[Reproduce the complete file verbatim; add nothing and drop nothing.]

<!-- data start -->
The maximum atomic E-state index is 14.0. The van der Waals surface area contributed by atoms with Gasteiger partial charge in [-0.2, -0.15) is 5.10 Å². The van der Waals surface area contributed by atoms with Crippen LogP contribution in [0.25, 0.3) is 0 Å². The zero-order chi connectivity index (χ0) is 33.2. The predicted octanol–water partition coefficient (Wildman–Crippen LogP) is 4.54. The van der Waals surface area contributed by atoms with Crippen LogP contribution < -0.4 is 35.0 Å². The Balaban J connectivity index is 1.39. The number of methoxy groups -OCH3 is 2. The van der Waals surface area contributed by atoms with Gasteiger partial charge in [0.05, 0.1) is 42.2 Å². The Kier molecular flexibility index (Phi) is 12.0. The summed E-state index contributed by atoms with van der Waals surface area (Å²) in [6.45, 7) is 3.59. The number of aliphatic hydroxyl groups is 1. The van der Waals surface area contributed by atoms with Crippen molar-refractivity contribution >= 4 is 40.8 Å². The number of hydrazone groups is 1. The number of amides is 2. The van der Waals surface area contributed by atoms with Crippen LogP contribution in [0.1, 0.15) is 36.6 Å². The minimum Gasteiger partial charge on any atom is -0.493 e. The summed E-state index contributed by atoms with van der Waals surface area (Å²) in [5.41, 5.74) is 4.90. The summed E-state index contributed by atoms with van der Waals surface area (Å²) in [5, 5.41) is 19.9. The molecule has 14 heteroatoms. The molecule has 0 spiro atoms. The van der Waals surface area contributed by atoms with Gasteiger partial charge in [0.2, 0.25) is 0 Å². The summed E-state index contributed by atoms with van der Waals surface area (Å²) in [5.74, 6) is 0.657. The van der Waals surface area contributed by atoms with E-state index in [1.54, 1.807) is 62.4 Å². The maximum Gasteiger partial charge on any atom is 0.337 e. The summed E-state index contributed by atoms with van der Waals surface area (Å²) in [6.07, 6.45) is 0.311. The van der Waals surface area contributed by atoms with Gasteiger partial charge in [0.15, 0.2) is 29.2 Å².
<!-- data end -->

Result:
The maximum atomic E-state index is 14.0. The van der Waals surface area contributed by atoms with Gasteiger partial charge in [-0.2, -0.15) is 5.10 Å². The van der Waals surface area contributed by atoms with Crippen LogP contribution in [0.25, 0.3) is 0 Å². The zero-order chi connectivity index (χ0) is 33.2. The predicted octanol–water partition coefficient (Wildman–Crippen LogP) is 4.54. The van der Waals surface area contributed by atoms with Crippen LogP contribution < -0.4 is 35.0 Å². The Balaban J connectivity index is 1.39. The number of methoxy groups -OCH3 is 2. The van der Waals surface area contributed by atoms with Gasteiger partial charge in [0.05, 0.1) is 42.2 Å². The Kier molecular flexibility index (Phi) is 12.0. The summed E-state index contributed by atoms with van der Waals surface area (Å²) in [6.45, 7) is 3.59. The number of aliphatic hydroxyl groups is 1. The van der Waals surface area contributed by atoms with Crippen molar-refractivity contribution >= 4 is 40.8 Å². The number of hydrazone groups is 1. The number of amides is 2. The van der Waals surface area contributed by atoms with Crippen LogP contribution in [0.1, 0.15) is 36.6 Å². The minimum Gasteiger partial charge on any atom is -0.493 e. The summed E-state index contributed by atoms with van der Waals surface area (Å²) in [5.41, 5.74) is 4.90. The summed E-state index contributed by atoms with van der Waals surface area (Å²) in [5, 5.41) is 19.9. The molecule has 14 heteroatoms. The molecule has 0 spiro atoms. The van der Waals surface area contributed by atoms with Gasteiger partial charge in [0.2, 0.25) is 0 Å². The summed E-state index contributed by atoms with van der Waals surface area (Å²) in [5.74, 6) is 0.657. The van der Waals surface area contributed by atoms with E-state index in [1.54, 1.807) is 62.4 Å². The maximum Gasteiger partial charge on any atom is 0.337 e. The summed E-state index contributed by atoms with van der Waals surface area (Å²) in [6.07, 6.45) is 0.311. The van der Waals surface area contributed by atoms with Gasteiger partial charge in [0.15, 0.2) is 29.2 Å².